What is the life expectancy of a child who has hydrocephalus ? Children often have a full life span if hydrocephalus is caught early and treated. Infants who undergo surgical treatment to reduce the excess fluid in the brain and survive to age 1 will not have a shortened life expectancy due to hydrocephalus .
Advertisement. Hydrocephalus can happen at any age , but it occurs more frequently among infants and adults 60 and over. Surgical treatment for hydrocephalus can restore and maintain normal cerebrospinal fluid levels in the brain.
Normal pressure hydrocephalus (NPH) is a neurological disorder that causes dementia . It’s characterized by walking abnormalities, dementia , and impaired bladder control. NPH is relatively rare. According to the Hydrocephalus Association, an estimated 700,000 Americans suffer from the disorder.
Hydrocephalus present from birth Many babies born with hydrocephalus (congenital hydrocephalus) have permanent brain damage. This can cause several long-term complications , such as: learning disabilities. speech problems.
Is it Easy to Get Disability for Hydrocephalus ? You cannot get disability automatically for hydrocephalus because it is not a specifically listed condition in Social Security’s “blue book” of listed impairments.
Hydrocephalus typically affects visual acuity, coordination, judgment and concentration, all of the skills which are necessary to drive . Just learning how to coordinate between controlling the steering wheel and applying the accelerator or brake can be a daunting task when you have poor motor skills.
Hydrocephalus is a condition of the brain where there is a pressure-induced deterioration of brain functions. It does not go away on its own and needs special treatment. Hydrocephalus is due to the accumulation of cerebrospinal fluid (CSF) in the cavities deep within the brain. These cavities are called ventricles.
Children with hydrocephalus are more likely to have various developmental disabilities. Even after treatment, many children with hydrocephalus have lower intelligence , memory problems and visual problems, including strabismus (abnormally aligned eyes).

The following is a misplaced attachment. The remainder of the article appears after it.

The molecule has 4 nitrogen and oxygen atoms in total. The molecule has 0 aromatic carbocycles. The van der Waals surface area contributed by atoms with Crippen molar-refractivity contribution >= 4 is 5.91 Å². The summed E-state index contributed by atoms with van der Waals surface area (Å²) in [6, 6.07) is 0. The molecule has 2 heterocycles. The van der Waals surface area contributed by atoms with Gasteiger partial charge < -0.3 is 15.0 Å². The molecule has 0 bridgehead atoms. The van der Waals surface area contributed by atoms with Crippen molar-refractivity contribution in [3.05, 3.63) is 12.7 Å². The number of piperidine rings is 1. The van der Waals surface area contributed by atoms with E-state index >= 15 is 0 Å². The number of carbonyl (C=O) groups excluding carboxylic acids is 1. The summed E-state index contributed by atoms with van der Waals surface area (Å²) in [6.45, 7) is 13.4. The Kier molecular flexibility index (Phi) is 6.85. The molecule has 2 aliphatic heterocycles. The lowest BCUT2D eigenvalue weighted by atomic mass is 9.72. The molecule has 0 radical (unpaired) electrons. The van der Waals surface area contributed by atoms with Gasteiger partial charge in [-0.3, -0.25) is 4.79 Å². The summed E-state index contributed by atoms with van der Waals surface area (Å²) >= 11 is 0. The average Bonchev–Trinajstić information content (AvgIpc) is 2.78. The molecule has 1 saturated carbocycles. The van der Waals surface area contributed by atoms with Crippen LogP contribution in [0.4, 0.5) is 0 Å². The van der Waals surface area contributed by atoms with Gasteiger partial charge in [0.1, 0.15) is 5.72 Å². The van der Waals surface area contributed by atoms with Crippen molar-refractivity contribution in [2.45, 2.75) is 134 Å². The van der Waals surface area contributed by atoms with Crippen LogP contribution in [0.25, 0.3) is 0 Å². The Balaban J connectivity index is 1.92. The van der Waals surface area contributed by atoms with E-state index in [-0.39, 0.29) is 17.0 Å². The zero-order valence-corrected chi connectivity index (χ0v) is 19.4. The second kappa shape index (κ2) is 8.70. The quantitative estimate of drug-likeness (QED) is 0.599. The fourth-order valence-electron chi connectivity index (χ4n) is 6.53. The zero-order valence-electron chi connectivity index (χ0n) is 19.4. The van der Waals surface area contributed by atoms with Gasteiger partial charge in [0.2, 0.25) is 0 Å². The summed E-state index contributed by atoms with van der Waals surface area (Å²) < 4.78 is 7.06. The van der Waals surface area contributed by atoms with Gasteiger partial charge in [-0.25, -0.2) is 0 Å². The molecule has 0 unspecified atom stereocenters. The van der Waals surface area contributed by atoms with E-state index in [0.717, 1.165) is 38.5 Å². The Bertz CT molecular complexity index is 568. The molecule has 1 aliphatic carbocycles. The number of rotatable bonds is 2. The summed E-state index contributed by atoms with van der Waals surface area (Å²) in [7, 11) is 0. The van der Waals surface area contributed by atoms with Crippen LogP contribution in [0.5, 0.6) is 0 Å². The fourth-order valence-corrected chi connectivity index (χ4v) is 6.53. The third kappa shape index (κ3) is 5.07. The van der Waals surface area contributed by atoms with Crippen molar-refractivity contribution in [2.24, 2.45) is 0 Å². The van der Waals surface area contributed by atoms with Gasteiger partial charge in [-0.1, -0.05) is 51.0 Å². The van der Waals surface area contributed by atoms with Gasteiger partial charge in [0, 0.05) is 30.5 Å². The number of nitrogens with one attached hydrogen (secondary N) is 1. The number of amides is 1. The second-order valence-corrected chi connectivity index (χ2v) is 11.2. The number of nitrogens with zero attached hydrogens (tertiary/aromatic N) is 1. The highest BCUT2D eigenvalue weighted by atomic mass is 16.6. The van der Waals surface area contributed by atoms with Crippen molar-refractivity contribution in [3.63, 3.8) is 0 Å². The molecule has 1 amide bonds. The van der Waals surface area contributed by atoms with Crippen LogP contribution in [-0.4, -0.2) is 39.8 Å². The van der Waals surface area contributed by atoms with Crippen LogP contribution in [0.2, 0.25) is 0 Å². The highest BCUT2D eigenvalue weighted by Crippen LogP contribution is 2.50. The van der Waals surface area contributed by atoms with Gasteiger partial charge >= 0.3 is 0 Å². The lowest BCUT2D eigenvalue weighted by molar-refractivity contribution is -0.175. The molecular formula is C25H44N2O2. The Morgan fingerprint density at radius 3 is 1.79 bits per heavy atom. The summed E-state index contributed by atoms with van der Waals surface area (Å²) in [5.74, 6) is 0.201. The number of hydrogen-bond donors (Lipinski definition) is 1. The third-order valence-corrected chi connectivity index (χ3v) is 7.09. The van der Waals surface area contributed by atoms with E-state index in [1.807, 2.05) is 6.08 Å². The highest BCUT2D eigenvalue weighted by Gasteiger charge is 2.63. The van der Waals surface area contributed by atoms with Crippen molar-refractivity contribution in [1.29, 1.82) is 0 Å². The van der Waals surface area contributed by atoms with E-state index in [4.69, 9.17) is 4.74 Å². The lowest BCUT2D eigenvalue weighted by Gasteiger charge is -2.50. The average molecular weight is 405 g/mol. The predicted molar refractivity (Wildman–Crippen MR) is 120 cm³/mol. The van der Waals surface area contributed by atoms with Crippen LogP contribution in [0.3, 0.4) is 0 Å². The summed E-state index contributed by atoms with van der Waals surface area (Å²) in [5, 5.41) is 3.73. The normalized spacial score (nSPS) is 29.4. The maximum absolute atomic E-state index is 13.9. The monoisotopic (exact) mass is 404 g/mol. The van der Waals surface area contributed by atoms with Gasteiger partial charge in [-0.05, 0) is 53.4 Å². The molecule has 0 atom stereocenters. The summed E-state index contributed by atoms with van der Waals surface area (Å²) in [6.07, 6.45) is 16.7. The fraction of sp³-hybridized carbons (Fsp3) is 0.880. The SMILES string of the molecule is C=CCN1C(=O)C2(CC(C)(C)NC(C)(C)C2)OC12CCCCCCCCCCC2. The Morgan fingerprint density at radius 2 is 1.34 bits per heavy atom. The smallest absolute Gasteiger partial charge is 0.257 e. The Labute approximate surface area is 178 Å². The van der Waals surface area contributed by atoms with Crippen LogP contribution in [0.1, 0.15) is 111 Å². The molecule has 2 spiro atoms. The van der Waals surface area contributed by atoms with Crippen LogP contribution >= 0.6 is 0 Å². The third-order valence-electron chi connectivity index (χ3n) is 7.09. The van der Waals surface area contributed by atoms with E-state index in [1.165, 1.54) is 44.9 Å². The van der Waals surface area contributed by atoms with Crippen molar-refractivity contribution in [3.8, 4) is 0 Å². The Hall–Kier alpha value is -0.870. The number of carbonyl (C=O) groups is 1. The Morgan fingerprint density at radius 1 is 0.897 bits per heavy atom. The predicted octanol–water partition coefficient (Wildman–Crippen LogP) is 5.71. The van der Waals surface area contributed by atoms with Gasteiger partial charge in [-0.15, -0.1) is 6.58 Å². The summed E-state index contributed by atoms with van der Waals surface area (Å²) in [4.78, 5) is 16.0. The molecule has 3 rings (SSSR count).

VP shunt complications include peritonitis, inguinal hernia, perforation of abdominal organs, intestinal obstruction, volvulus, and CSF ascites. Ventriculoatrial (VA) shunt complications include septicemia, shunt embolus, endocarditis, and pulmonary hypertension.
This can happen as a result of hydrocephalus (see About Hydrocephalus ). Problems with working memory can happen when we try to process a lot of information quickly. Hydrocephalus can make this even more difficult for the brain.
Hydrocephalus ex-vacuo occurs when a stroke or injury damages the brain and brain matter actually shrinks. The brain may shrink in older patients or those with Alzheimer’s disease, and CSF volume increases to fill the extra space. In these instances, the ventricles are enlarged, but the pressure usually is normal.
Prevalence. Normal pressure hydrocephalus primarily affects people in their 60s and 70s. The Hydrocephalus Association estimates that nearly 700,000 adults have normal pressure hydrocephalus , but it is often misdiagnosed as Alzheimer’s or Parkinson’s disease .
In most cases, the procedure success- fully controls hydrocephalus , but, unlike many surgical procedures that can cure a condition , the placement of a shunt does not cure hydro- cephalus. Except in rare cases, hydrocephalus is a lifelong condition .
Hydrocephalus can be inherited genetically, may be associated with developmental disorders, like spina bifida or encephalocele, or occur as a result of brain tumors, head injuries, hemorrhage or diseases such as meningitis.
In hydrocephalus , the build-up of CSF can raise pressure inside the skull, which squashes surrounding brain tissue. In some cases, this can cause the head to steadily grow in size, convulsions, and brain damage. Hydrocephalus can be fatal if left untreated.